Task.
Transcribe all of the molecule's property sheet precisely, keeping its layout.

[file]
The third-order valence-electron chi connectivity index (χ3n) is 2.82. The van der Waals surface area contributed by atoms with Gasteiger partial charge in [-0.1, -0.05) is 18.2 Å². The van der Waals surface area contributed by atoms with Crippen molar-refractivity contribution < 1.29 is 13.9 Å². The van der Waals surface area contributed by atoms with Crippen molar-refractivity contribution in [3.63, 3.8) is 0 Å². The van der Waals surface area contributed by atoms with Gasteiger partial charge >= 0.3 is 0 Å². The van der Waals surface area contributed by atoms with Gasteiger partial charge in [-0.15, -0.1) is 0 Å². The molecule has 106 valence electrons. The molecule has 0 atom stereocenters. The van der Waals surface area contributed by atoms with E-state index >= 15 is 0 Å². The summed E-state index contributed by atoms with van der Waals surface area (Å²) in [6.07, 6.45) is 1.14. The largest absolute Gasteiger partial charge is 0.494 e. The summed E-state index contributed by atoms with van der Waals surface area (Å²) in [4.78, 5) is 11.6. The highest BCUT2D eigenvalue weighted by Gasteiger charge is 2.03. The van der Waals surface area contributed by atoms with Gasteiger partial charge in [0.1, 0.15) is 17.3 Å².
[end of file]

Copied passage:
The third-order valence-electron chi connectivity index (χ3n) is 2.82. The van der Waals surface area contributed by atoms with Gasteiger partial charge in [-0.1, -0.05) is 18.2 Å². The van der Waals surface area contributed by atoms with Crippen molar-refractivity contribution < 1.29 is 13.9 Å². The van der Waals surface area contributed by atoms with Crippen molar-refractivity contribution in [3.63, 3.8) is 0 Å². The van der Waals surface area contributed by atoms with Gasteiger partial charge >= 0.3 is 0 Å². The van der Waals surface area contributed by atoms with Gasteiger partial charge in [-0.15, -0.1) is 0 Å². The molecule has 106 valence electrons. The molecule has 0 atom stereocenters. The van der Waals surface area contributed by atoms with E-state index >= 15 is 0 Å². The summed E-state index contributed by atoms with van der Waals surface area (Å²) in [6.07, 6.45) is 1.14. The largest absolute Gasteiger partial charge is 0.494 e. The summed E-state index contributed by atoms with van der Waals surface area (Å²) in [4.78, 5) is 11.6. The highest BCUT2D eigenvalue weighted by Gasteiger charge is 2.03. The van der Waals surface area contributed by atoms with Gasteiger partial charge in [0.1, 0.15) is 17.3 Å².